Get to know the eight major theories of leadership

You will likely have witnessed many leadership types during your career, but what does it take to become a leader? In this article, we'll review the eight most common leadership theories that explain how and why people become leaders. Get to know the definitions of each leadership style and their assigned traits and behaviours. 

What is a leadership theory?

Leadership theory examines the qualities and traits of a good leader. It details the characteristics, qualities, and behaviours required to be an effective leader in accordance with each theory.

Leadership theory details the leadership styles that people may adopt in the workplace when managing a team. Some aspects that leadership theory analyses include personality traits, actions, the environment, situations, decision-making processes, relationships, and the ability to receive input. 

Major leadership theories

Here is a closer look at the eight most common types of leadership theory:

Great Man theory

The Great Man theory was one of the first theories on leadership. It makes the assumption that you are born with the qualities of a leader and the skillset cannot be learnt. The theory suggests that leaders have innate human characteristics, including:

  • Wisdom

  • Appeal

  • Assertiveness

  • Daring

  • Decisiveness

  • Charisma

  • Confidence

  • Intelligence

  • Sociability 

Great Man theory suggests that there are some people who are born to lead. The theory is known as “Great Man” because, at the time it was founded, leadership was thought of as a primarily male quality, especially within the military.

This theory suggests that being a leader is nature, rather than nurture. It is a skill you are either born with or without.

Trait theory

Trait theory is similar to Great Man theory, in that it suggests that there is a natural aptitude for leadership. However, trait theory suggests that people inherit qualities that make them good leaders, such as behavioural characteristics. As a result, they can be seen as naturally gifted leaders compared to others.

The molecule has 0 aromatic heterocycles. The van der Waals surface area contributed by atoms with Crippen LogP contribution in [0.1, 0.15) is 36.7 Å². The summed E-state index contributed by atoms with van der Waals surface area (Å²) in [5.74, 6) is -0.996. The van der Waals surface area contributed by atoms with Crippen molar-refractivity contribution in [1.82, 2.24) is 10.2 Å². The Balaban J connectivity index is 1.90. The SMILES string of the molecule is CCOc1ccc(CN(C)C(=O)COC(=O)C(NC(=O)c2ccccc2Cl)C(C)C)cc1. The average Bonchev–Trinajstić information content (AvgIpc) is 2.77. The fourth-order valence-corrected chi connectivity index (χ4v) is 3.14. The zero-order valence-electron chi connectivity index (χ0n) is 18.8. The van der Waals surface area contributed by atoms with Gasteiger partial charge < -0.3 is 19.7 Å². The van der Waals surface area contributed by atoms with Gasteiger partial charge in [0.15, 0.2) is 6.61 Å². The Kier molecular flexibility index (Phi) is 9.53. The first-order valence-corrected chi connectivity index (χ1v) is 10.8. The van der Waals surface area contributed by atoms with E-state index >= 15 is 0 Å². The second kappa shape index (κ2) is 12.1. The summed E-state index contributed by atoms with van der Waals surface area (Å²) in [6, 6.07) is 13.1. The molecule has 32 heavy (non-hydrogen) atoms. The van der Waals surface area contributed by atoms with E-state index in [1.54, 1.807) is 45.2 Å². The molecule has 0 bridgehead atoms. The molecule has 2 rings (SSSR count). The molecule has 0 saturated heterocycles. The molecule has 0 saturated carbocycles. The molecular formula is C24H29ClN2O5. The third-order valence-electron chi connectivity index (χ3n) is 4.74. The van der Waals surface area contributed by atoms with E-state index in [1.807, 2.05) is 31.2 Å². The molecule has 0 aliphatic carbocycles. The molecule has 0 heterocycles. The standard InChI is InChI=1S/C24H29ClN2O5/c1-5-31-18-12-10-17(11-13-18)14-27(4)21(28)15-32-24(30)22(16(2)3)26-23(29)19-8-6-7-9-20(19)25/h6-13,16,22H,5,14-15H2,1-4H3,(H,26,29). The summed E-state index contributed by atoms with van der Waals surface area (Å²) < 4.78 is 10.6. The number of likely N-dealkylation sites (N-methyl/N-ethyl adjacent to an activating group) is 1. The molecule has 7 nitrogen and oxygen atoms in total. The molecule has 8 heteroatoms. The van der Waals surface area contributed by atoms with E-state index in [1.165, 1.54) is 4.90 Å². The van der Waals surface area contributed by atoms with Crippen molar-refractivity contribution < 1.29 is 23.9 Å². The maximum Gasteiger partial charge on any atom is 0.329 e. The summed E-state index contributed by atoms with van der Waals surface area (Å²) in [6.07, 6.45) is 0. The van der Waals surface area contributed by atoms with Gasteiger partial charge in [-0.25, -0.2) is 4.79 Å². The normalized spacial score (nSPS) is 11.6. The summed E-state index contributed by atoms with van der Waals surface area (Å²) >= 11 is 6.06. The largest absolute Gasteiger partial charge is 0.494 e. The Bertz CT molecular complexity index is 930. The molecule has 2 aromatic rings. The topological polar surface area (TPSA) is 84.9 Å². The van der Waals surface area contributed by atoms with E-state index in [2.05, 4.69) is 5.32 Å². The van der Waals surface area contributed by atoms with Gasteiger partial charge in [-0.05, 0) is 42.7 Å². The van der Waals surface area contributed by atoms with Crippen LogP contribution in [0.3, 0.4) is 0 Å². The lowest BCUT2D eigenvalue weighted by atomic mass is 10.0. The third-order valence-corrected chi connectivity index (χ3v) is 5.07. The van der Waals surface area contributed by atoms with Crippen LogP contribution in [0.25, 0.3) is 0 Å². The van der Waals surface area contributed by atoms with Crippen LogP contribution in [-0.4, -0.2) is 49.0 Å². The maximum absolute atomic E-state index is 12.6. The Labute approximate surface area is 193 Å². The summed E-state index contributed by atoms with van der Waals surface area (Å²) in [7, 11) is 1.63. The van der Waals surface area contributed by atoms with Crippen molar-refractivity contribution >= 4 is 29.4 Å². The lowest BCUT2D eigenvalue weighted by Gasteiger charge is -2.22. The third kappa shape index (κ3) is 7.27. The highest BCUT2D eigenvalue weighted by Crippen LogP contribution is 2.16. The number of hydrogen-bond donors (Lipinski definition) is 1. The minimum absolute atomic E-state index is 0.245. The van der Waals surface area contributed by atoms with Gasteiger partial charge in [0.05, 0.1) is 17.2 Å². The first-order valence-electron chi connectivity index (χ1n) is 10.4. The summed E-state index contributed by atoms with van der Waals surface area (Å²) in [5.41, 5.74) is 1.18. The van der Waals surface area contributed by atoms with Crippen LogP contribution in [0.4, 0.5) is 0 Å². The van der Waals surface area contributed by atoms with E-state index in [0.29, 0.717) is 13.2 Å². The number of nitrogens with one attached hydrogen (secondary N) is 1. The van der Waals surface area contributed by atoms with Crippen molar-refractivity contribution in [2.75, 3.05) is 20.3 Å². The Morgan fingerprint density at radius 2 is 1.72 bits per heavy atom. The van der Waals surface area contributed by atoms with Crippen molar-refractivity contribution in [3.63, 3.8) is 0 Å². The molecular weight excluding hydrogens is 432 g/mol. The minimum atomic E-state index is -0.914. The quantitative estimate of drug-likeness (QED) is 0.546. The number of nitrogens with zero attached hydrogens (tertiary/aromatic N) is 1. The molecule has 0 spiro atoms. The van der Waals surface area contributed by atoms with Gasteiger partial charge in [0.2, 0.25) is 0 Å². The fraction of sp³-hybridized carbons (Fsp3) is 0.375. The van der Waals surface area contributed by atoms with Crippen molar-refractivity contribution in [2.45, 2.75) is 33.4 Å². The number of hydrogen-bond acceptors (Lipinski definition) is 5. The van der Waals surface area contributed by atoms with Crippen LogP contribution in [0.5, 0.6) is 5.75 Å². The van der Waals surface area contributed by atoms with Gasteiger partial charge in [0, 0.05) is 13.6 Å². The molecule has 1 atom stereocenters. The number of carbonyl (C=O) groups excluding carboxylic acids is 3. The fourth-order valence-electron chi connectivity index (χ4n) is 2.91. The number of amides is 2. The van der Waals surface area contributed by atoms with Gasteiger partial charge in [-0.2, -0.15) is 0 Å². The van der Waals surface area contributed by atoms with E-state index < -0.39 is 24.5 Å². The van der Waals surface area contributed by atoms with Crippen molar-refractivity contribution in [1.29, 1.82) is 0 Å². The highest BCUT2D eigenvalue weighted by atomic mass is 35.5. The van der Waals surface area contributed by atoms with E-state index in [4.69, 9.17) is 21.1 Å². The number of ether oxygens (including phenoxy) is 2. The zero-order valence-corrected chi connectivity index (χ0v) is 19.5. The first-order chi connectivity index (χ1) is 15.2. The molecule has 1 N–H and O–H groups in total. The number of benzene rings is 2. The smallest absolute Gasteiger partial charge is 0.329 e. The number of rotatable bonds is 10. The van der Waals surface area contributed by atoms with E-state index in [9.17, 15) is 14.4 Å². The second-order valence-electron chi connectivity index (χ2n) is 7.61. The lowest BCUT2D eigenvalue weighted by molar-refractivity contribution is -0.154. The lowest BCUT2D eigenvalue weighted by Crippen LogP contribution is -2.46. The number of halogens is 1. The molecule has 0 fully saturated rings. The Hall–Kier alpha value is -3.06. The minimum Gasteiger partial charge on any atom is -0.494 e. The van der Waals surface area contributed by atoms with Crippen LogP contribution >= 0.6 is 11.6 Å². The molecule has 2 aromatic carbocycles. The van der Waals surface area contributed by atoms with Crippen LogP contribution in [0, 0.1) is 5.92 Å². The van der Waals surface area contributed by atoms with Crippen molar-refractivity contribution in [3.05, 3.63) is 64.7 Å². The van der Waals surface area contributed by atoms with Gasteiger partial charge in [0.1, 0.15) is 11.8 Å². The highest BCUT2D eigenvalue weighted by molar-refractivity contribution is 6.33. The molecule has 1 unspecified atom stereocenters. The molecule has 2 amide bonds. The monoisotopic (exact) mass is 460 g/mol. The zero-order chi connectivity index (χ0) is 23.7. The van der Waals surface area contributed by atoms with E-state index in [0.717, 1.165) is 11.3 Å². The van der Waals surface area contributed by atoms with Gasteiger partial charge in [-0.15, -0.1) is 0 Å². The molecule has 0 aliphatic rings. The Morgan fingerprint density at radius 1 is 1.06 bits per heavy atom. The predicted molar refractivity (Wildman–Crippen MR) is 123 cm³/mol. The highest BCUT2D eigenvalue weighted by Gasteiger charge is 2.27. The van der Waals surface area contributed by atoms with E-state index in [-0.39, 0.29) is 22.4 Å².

The main traits of a good leader according to this theory include:

  • Self-confidence

  • Extroversion

  • Courage

  • Competence

  • Tenacity

  • Flexibility

  • Decisiveness

  • Assertiveness

  • Motivation qualities 

  • Dutiful approach

Interestingly, there are many people that possess the characteristics associated with this leadership theory, but many do not fulfil these roles and vice versa. Often, professionals are chosen for leadership positions in an organisation using trait theory.

Contingency theory

Contingency theory has a more open-minded approach to leadership. It suggests that there is no single correct type of leader because the best leadership style depends on the situation. Contingency theory predicts which style of leadership is best in which circumstance.

White and Hodgson, leadership researchers, suggest that effective leadership involves more than personal qualities. Rather, it is about finding the balance between context, needs, and behaviours. 

The following can influence leadership style according to contingency theory:

  • Routine at work

  • Work environment

  • Employee spirit

  • Work speed

  • Management approach

  • Team relationship

  • Company objectives

  • Employee maturity

Ultimately, it is down to the leader to decide on the management strategy once they have reviewed a number of variables, including the leadership style, the situation, and the qualities of the followers or reports.

Situational theory

Situational theory is very similar to contingency theory, but is broader. It simply suggests that no single leadership style is best. It recognises that a type of leadership style can be assigned to a specific task. As a result, this theory concludes that the best leaders are those that can adapt their leadership style according to the situation. 

According to researchers Hersey and Blanchard, there are four primary leadership styles, including:

  • Telling: Leaders tell people what to do and how to do it

  • Selling: Leaders sell their ideas to get followers to buy in to the process

  • Participating: Leaders offer followers a chance to take an active role in devising ideas and making decisions

  • Delegating: Leaders let followers make most of the decisions and handle most of the responsibility

Behavioural theory

In contrast to Great Man theory, behavioural theory suggests that effective leaders are made, not born. The theory is rooted in the actions of a leader, rather than their innate qualities.